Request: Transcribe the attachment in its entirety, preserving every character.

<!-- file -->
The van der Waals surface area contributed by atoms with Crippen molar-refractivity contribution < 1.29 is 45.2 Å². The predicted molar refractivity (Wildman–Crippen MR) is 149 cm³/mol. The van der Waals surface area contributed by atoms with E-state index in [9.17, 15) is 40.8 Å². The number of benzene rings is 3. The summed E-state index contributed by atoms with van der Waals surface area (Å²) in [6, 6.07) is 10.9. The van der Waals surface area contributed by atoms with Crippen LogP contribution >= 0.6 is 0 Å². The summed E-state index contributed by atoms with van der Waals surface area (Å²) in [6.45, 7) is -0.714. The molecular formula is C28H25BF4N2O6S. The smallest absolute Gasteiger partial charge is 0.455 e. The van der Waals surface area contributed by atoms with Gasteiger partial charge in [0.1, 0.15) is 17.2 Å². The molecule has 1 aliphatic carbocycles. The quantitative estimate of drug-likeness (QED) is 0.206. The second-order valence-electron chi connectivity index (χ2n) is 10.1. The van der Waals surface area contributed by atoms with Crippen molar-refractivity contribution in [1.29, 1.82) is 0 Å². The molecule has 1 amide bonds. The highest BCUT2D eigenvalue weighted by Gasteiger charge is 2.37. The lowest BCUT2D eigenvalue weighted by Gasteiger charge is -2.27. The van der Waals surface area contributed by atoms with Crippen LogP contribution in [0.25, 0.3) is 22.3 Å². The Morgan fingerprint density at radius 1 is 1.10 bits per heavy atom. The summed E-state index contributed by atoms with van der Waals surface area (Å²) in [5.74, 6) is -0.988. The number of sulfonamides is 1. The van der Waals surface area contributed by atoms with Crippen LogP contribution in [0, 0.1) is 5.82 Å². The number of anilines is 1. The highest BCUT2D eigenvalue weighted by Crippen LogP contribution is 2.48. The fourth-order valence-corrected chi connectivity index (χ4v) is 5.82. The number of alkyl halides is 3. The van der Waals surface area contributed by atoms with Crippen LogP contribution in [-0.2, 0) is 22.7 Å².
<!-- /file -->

The van der Waals surface area contributed by atoms with Crippen molar-refractivity contribution < 1.29 is 45.2 Å². The predicted molar refractivity (Wildman–Crippen MR) is 149 cm³/mol. The van der Waals surface area contributed by atoms with E-state index in [9.17, 15) is 40.8 Å². The number of benzene rings is 3. The summed E-state index contributed by atoms with van der Waals surface area (Å²) in [6, 6.07) is 10.9. The van der Waals surface area contributed by atoms with Crippen LogP contribution >= 0.6 is 0 Å². The summed E-state index contributed by atoms with van der Waals surface area (Å²) in [6.45, 7) is -0.714. The molecular formula is C28H25BF4N2O6S. The smallest absolute Gasteiger partial charge is 0.455 e. The van der Waals surface area contributed by atoms with Gasteiger partial charge in [0.1, 0.15) is 17.2 Å². The molecule has 1 aliphatic carbocycles. The quantitative estimate of drug-likeness (QED) is 0.206. The second-order valence-electron chi connectivity index (χ2n) is 10.1. The van der Waals surface area contributed by atoms with Crippen molar-refractivity contribution in [1.29, 1.82) is 0 Å². The molecule has 1 amide bonds. The highest BCUT2D eigenvalue weighted by Gasteiger charge is 2.37. The lowest BCUT2D eigenvalue weighted by Gasteiger charge is -2.27. The van der Waals surface area contributed by atoms with Crippen LogP contribution in [0.25, 0.3) is 22.3 Å². The Morgan fingerprint density at radius 1 is 1.10 bits per heavy atom. The summed E-state index contributed by atoms with van der Waals surface area (Å²) in [5.74, 6) is -0.988. The number of sulfonamides is 1. The van der Waals surface area contributed by atoms with Crippen LogP contribution in [0, 0.1) is 5.82 Å². The number of anilines is 1. The highest BCUT2D eigenvalue weighted by Crippen LogP contribution is 2.48. The fourth-order valence-corrected chi connectivity index (χ4v) is 5.82. The number of alkyl halides is 3. The van der Waals surface area contributed by atoms with Crippen LogP contribution in [-0.2, 0) is 22.7 Å².